“We were focused on building up a program with an eye on our partner experience. Cost was at the bottom of the list. Doing a better job by our partners was at the top,” said Steve Legg, director of risk management for Starbucks.

Starbucks put claims reporting in the hands of its partners, an exemplary act of trust. The coffee company also put itself in workers’ shoes to identify and remove points of friction.

That led to a call center run by Starbucks’ TPA and a dedicated telephonic case management team so that partners can speak to a live person without the frustration of ‘phone tag’ and unanswered questions.

“We were focused on building up a program with an eye on our partner experience. Cost was at the bottom of the list. Doing a better job by our partners was at the top.” — Steve Legg, director of risk management, Starbucks

Starbucks also implemented direct deposit for lost-time pay, eliminating stressful wait times for injured partners, and allowing them to focus on healing.

For Starbucks, as for all of the 2018 Teddy Award winners, the approach is netting measurable results. With higher partner satisfaction, it has seen a 50 percent decrease in litigation.

Teddy winner Main Line Health (MLH) adopted worker advocacy in a way that goes far beyond claims.

Employees who identify and report safety hazards can take credit for their actions by sending out a formal “Employee Safety Message” to nearly 11,000 mailboxes across the organization.

“The recognition is pretty cool,” said Steve Besack, system director, claims management and workers’ compensation for the health system.

MLH also takes a non-adversarial approach to workers with repeat injuries, seeing them as a resource for identifying areas of improvement.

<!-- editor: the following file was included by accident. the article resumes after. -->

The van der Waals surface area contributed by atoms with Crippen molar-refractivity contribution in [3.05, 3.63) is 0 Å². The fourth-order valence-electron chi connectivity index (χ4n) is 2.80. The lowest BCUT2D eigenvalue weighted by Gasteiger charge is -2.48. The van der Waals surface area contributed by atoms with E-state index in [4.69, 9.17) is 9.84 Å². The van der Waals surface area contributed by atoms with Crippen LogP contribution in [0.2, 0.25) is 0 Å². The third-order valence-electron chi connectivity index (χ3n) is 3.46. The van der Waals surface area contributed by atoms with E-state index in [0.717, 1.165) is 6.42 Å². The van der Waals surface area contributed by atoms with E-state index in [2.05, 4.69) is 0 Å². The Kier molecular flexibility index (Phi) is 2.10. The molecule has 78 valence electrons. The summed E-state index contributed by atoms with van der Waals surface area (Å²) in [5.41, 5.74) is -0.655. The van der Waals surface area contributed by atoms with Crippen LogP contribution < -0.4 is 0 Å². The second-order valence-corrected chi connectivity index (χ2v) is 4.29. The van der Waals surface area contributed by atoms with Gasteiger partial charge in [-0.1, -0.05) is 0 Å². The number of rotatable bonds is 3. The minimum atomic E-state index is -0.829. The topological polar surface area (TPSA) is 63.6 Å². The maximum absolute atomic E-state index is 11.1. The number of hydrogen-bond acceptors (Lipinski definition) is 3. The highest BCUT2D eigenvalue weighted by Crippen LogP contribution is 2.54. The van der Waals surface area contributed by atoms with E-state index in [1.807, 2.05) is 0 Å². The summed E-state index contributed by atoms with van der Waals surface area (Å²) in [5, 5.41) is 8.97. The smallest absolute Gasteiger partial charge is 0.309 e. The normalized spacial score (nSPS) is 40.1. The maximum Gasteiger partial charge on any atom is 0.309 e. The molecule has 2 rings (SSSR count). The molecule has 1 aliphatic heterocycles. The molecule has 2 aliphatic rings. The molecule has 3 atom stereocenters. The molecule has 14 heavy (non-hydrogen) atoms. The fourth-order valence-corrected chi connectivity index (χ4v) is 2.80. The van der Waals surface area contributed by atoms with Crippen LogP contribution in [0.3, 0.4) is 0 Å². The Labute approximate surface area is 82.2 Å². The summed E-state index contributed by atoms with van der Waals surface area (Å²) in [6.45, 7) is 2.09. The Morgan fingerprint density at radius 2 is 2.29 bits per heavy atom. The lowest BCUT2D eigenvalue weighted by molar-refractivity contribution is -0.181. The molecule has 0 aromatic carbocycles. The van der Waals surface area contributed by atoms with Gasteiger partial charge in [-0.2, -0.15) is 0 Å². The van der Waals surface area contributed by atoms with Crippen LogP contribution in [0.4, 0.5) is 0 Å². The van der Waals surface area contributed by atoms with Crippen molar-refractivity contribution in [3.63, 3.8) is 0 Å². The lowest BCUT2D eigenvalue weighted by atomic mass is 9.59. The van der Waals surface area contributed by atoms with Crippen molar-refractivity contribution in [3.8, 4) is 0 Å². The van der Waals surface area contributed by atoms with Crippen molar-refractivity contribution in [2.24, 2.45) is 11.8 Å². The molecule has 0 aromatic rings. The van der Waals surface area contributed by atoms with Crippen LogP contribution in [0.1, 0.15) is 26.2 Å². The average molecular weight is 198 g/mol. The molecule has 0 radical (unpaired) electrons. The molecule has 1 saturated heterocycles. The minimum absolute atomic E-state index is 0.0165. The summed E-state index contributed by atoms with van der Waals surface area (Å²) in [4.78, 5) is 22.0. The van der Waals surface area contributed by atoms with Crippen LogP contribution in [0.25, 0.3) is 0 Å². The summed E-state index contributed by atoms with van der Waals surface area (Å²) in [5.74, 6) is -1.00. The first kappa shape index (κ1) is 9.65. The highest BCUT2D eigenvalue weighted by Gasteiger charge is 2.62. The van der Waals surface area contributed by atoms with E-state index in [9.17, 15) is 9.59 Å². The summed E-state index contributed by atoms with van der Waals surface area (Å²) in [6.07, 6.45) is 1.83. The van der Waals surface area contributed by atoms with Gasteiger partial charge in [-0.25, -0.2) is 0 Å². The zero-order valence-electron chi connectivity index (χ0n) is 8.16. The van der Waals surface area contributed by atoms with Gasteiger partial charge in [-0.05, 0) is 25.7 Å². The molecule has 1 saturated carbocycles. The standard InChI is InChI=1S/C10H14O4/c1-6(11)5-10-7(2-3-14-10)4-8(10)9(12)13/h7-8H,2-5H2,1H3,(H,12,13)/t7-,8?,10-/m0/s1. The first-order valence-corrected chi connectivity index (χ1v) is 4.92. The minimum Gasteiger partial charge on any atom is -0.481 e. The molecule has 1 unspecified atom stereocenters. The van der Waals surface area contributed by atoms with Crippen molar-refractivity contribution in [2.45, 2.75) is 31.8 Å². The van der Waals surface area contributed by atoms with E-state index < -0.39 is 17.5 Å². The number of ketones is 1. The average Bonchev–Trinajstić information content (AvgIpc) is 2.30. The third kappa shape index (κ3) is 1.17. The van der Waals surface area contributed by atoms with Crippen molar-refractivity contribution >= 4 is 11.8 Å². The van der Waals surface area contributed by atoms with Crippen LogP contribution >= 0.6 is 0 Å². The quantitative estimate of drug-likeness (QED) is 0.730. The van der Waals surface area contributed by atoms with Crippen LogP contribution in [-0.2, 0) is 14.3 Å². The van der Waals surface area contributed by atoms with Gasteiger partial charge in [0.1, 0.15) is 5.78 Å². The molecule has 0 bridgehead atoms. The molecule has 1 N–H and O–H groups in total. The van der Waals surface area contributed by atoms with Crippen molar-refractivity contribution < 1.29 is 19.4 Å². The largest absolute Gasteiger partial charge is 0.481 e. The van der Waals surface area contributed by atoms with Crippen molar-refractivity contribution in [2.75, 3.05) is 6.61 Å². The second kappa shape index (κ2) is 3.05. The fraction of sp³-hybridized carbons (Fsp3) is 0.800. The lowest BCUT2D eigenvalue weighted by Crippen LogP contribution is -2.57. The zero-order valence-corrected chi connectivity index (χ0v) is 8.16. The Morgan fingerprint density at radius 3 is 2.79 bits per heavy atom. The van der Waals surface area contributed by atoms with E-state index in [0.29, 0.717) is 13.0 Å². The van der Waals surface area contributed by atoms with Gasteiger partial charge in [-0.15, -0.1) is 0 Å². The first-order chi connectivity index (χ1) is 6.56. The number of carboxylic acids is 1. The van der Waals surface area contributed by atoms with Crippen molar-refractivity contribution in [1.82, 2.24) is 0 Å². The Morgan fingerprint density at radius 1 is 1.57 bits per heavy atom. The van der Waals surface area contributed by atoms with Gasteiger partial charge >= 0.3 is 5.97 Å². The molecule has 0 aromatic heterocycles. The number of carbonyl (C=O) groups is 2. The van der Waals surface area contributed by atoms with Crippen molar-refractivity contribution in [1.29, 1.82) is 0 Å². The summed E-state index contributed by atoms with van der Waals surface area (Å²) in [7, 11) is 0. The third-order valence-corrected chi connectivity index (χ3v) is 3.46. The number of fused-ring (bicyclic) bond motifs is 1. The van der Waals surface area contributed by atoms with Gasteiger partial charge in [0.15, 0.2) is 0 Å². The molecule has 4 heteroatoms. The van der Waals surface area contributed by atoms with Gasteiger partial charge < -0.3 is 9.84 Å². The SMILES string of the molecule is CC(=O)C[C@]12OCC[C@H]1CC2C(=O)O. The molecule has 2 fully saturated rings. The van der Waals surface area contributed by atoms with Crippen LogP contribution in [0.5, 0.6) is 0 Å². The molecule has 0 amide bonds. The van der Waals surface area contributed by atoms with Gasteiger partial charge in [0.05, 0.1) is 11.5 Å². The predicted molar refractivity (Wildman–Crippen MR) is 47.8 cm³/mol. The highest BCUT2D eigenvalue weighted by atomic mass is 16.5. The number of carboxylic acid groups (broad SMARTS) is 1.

“When you look at ‘repeat offenders’ in an unconventional way, they’re a great asset to the program, not a liability,” said Mike Miller, manager, workers’ compensation and employee safety for MLH.

Teddy winner Monmouth County, N.J. utilizes high-tech motion capture technology to reduce the chance of placing new hires in jobs that are likely to hurt them.

Monmouth County also adopted numerous wellness initiatives that help workers manage their weight and improve their wellbeing overall.

“You should see the looks on their faces when their cholesterol is down, they’ve lost weight and their blood sugar is better. We’ve had people lose 30 and 40 pounds,” said William McGuane, the county’s manager of benefits and workers’ compensation.

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Do these sound like minor program elements? The math says otherwise: Claims severity has plunged from $5.5 million in 2009 to $1.3 million in 2017.

At the University of Pennsylvania, putting workers first means getting out from behind the desk and finding out what each one of them is tasked with, day in, day out — and looking for ways to make each of those tasks safer.

Regular observations across the sprawling campus have resulted in a phenomenal number of process and equipment changes that seem simple on their own, but in combination have created a substantially safer, healthier campus and improved employee morale.

UPenn’s workers’ comp costs, in the seven-digit figures in 2009, have been virtually cut in half.

Risk & Insurance® is proud to honor the work of these four organizations. We hope their stories inspire other organizations to be true partners with the employees they depend on. &

Michelle Kerr is associate editor of Risk & Insurance. She can be reached at [email protected]